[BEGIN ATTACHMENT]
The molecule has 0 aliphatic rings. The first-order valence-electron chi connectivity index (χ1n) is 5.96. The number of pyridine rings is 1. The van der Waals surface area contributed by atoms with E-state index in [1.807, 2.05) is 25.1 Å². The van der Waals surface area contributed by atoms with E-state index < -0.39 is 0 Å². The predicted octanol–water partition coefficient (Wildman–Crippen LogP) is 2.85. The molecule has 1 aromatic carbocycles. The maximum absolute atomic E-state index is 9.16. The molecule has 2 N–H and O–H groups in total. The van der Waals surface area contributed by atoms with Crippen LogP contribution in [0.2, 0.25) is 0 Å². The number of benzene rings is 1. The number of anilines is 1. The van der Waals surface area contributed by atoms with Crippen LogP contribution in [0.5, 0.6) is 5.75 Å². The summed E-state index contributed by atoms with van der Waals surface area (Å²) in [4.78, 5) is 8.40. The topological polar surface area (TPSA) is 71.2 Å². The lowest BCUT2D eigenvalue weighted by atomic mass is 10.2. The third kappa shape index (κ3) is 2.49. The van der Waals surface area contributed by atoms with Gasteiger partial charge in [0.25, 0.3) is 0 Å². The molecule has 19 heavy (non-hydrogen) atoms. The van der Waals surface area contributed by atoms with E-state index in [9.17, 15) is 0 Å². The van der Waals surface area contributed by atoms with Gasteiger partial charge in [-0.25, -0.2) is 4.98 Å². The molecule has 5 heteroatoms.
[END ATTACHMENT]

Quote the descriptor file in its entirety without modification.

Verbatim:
The molecule has 0 aliphatic rings. The first-order valence-electron chi connectivity index (χ1n) is 5.96. The number of pyridine rings is 1. The van der Waals surface area contributed by atoms with E-state index in [1.807, 2.05) is 25.1 Å². The van der Waals surface area contributed by atoms with E-state index < -0.39 is 0 Å². The predicted octanol–water partition coefficient (Wildman–Crippen LogP) is 2.85. The molecule has 1 aromatic carbocycles. The maximum absolute atomic E-state index is 9.16. The molecule has 2 N–H and O–H groups in total. The van der Waals surface area contributed by atoms with Crippen LogP contribution in [0.2, 0.25) is 0 Å². The number of benzene rings is 1. The number of anilines is 1. The van der Waals surface area contributed by atoms with Crippen LogP contribution in [0.5, 0.6) is 5.75 Å². The summed E-state index contributed by atoms with van der Waals surface area (Å²) in [4.78, 5) is 8.40. The topological polar surface area (TPSA) is 71.2 Å². The lowest BCUT2D eigenvalue weighted by atomic mass is 10.2. The third kappa shape index (κ3) is 2.49. The van der Waals surface area contributed by atoms with Gasteiger partial charge in [0.25, 0.3) is 0 Å². The molecule has 19 heavy (non-hydrogen) atoms. The van der Waals surface area contributed by atoms with E-state index in [9.17, 15) is 0 Å². The van der Waals surface area contributed by atoms with Gasteiger partial charge in [-0.25, -0.2) is 4.98 Å². The molecule has 5 heteroatoms.